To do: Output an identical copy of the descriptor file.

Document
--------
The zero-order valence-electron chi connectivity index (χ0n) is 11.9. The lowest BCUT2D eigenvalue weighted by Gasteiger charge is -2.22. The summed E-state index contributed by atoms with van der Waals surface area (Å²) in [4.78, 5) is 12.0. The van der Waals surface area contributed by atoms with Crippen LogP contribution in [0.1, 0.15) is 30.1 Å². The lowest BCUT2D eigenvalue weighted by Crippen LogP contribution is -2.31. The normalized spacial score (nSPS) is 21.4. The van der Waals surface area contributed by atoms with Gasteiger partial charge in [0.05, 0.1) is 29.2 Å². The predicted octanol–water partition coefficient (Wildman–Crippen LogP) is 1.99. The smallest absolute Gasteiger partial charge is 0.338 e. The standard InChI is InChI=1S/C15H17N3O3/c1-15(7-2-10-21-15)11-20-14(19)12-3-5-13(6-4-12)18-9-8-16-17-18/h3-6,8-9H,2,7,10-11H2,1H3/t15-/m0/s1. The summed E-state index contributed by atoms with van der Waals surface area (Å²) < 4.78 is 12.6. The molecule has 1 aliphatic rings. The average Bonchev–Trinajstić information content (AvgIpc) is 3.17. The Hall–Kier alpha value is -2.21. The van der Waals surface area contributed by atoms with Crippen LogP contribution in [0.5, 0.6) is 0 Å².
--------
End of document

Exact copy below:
The zero-order valence-electron chi connectivity index (χ0n) is 11.9. The lowest BCUT2D eigenvalue weighted by Gasteiger charge is -2.22. The summed E-state index contributed by atoms with van der Waals surface area (Å²) in [4.78, 5) is 12.0. The van der Waals surface area contributed by atoms with Crippen LogP contribution in [0.1, 0.15) is 30.1 Å². The lowest BCUT2D eigenvalue weighted by Crippen LogP contribution is -2.31. The normalized spacial score (nSPS) is 21.4. The van der Waals surface area contributed by atoms with Gasteiger partial charge in [0.05, 0.1) is 29.2 Å². The predicted octanol–water partition coefficient (Wildman–Crippen LogP) is 1.99. The smallest absolute Gasteiger partial charge is 0.338 e. The standard InChI is InChI=1S/C15H17N3O3/c1-15(7-2-10-21-15)11-20-14(19)12-3-5-13(6-4-12)18-9-8-16-17-18/h3-6,8-9H,2,7,10-11H2,1H3/t15-/m0/s1. The summed E-state index contributed by atoms with van der Waals surface area (Å²) < 4.78 is 12.6. The molecule has 1 aliphatic rings. The average Bonchev–Trinajstić information content (AvgIpc) is 3.17. The Hall–Kier alpha value is -2.21. The van der Waals surface area contributed by atoms with Crippen LogP contribution in [0.5, 0.6) is 0 Å².